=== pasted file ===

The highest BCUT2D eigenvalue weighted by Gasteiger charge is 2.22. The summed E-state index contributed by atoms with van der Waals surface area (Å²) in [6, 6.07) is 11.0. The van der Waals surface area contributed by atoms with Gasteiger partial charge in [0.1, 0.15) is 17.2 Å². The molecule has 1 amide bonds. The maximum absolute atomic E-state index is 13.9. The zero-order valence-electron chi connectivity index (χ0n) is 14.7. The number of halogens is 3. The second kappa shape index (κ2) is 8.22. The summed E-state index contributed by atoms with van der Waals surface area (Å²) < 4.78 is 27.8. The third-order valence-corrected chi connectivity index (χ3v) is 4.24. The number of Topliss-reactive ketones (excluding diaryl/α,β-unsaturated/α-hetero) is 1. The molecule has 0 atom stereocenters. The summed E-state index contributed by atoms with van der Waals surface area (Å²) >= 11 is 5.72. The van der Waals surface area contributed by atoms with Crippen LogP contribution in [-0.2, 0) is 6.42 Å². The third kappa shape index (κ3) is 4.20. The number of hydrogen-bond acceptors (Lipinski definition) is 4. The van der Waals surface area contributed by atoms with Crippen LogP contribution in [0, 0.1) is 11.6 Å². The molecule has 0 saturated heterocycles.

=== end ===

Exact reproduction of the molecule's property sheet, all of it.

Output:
The highest BCUT2D eigenvalue weighted by Gasteiger charge is 2.22. The summed E-state index contributed by atoms with van der Waals surface area (Å²) in [6, 6.07) is 11.0. The van der Waals surface area contributed by atoms with Gasteiger partial charge in [0.1, 0.15) is 17.2 Å². The molecule has 1 amide bonds. The maximum absolute atomic E-state index is 13.9. The zero-order valence-electron chi connectivity index (χ0n) is 14.7. The number of halogens is 3. The second kappa shape index (κ2) is 8.22. The summed E-state index contributed by atoms with van der Waals surface area (Å²) < 4.78 is 27.8. The third-order valence-corrected chi connectivity index (χ3v) is 4.24. The number of Topliss-reactive ketones (excluding diaryl/α,β-unsaturated/α-hetero) is 1. The molecule has 0 atom stereocenters. The summed E-state index contributed by atoms with van der Waals surface area (Å²) >= 11 is 5.72. The van der Waals surface area contributed by atoms with Crippen LogP contribution in [-0.2, 0) is 6.42 Å². The third kappa shape index (κ3) is 4.20. The number of hydrogen-bond acceptors (Lipinski definition) is 4. The van der Waals surface area contributed by atoms with Crippen LogP contribution in [0, 0.1) is 11.6 Å². The molecule has 0 saturated heterocycles.